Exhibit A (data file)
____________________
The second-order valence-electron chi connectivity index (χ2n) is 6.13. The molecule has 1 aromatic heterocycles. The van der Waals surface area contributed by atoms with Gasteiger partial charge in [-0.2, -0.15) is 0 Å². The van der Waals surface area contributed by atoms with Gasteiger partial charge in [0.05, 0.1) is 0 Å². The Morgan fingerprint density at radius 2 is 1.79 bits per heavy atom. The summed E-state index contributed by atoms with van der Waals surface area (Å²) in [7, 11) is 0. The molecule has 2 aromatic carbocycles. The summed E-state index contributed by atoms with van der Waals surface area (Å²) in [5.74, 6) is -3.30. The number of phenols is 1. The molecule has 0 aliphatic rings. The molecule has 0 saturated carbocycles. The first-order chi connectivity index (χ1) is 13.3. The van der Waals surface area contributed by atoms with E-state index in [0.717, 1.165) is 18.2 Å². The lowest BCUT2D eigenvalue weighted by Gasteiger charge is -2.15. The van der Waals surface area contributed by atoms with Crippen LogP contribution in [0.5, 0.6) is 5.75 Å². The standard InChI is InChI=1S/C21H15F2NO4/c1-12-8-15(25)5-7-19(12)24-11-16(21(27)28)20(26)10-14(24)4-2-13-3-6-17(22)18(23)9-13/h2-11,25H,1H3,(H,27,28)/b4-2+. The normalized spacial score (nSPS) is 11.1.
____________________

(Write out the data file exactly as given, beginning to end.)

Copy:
The second-order valence-electron chi connectivity index (χ2n) is 6.13. The molecule has 1 aromatic heterocycles. The van der Waals surface area contributed by atoms with Gasteiger partial charge in [-0.2, -0.15) is 0 Å². The van der Waals surface area contributed by atoms with Gasteiger partial charge in [0.05, 0.1) is 0 Å². The Morgan fingerprint density at radius 2 is 1.79 bits per heavy atom. The summed E-state index contributed by atoms with van der Waals surface area (Å²) in [7, 11) is 0. The molecule has 2 aromatic carbocycles. The summed E-state index contributed by atoms with van der Waals surface area (Å²) in [5.74, 6) is -3.30. The number of phenols is 1. The molecule has 0 aliphatic rings. The molecule has 0 saturated carbocycles. The first-order chi connectivity index (χ1) is 13.3. The van der Waals surface area contributed by atoms with E-state index in [0.717, 1.165) is 18.2 Å². The lowest BCUT2D eigenvalue weighted by Gasteiger charge is -2.15. The van der Waals surface area contributed by atoms with Crippen LogP contribution in [0.5, 0.6) is 5.75 Å². The standard InChI is InChI=1S/C21H15F2NO4/c1-12-8-15(25)5-7-19(12)24-11-16(21(27)28)20(26)10-14(24)4-2-13-3-6-17(22)18(23)9-13/h2-11,25H,1H3,(H,27,28)/b4-2+. The normalized spacial score (nSPS) is 11.1.